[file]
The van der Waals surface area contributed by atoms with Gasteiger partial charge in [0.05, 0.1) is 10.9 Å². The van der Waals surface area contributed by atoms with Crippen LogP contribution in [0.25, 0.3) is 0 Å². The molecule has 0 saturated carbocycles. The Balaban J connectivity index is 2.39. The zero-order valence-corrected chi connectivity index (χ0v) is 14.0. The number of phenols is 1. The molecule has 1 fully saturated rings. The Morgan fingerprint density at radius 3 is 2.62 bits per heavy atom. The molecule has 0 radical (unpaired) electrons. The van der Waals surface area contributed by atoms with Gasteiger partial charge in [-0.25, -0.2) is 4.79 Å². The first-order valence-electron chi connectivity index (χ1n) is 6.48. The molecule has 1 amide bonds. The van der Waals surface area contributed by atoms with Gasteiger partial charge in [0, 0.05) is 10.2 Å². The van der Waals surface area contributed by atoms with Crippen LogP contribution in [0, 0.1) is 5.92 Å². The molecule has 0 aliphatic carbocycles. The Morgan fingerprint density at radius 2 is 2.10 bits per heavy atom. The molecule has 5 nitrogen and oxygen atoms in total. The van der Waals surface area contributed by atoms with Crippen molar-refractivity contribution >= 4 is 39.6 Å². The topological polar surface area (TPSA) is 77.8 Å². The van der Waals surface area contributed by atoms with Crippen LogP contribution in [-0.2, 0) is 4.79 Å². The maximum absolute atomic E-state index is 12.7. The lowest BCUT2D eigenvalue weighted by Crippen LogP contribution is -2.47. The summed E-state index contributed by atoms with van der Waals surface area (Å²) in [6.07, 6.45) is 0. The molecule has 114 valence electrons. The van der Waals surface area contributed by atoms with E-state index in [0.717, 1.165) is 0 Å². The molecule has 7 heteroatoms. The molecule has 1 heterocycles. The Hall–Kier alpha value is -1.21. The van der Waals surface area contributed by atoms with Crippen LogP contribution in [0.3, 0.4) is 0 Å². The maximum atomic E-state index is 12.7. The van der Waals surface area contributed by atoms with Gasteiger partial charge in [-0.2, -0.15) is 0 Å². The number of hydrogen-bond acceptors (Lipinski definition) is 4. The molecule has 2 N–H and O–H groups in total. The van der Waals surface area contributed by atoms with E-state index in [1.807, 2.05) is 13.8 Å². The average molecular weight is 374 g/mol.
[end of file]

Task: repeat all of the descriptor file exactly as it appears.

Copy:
The van der Waals surface area contributed by atoms with Gasteiger partial charge in [0.05, 0.1) is 10.9 Å². The van der Waals surface area contributed by atoms with Crippen LogP contribution in [0.25, 0.3) is 0 Å². The molecule has 0 saturated carbocycles. The Balaban J connectivity index is 2.39. The zero-order valence-corrected chi connectivity index (χ0v) is 14.0. The number of phenols is 1. The molecule has 1 fully saturated rings. The Morgan fingerprint density at radius 3 is 2.62 bits per heavy atom. The molecule has 0 radical (unpaired) electrons. The van der Waals surface area contributed by atoms with Gasteiger partial charge in [-0.25, -0.2) is 4.79 Å². The first-order valence-electron chi connectivity index (χ1n) is 6.48. The molecule has 1 amide bonds. The van der Waals surface area contributed by atoms with Gasteiger partial charge in [0, 0.05) is 10.2 Å². The van der Waals surface area contributed by atoms with Crippen LogP contribution in [0, 0.1) is 5.92 Å². The molecule has 0 aliphatic carbocycles. The Morgan fingerprint density at radius 2 is 2.10 bits per heavy atom. The molecule has 5 nitrogen and oxygen atoms in total. The van der Waals surface area contributed by atoms with Crippen molar-refractivity contribution >= 4 is 39.6 Å². The topological polar surface area (TPSA) is 77.8 Å². The van der Waals surface area contributed by atoms with Crippen LogP contribution in [-0.2, 0) is 4.79 Å². The maximum absolute atomic E-state index is 12.7. The lowest BCUT2D eigenvalue weighted by Crippen LogP contribution is -2.47. The summed E-state index contributed by atoms with van der Waals surface area (Å²) in [6.07, 6.45) is 0. The molecule has 114 valence electrons. The van der Waals surface area contributed by atoms with E-state index in [0.717, 1.165) is 0 Å². The molecule has 7 heteroatoms. The molecule has 1 heterocycles. The Hall–Kier alpha value is -1.21. The van der Waals surface area contributed by atoms with Crippen LogP contribution in [0.3, 0.4) is 0 Å². The maximum atomic E-state index is 12.7. The van der Waals surface area contributed by atoms with Gasteiger partial charge in [-0.2, -0.15) is 0 Å². The number of hydrogen-bond acceptors (Lipinski definition) is 4. The molecule has 2 N–H and O–H groups in total. The van der Waals surface area contributed by atoms with E-state index in [1.807, 2.05) is 13.8 Å². The average molecular weight is 374 g/mol.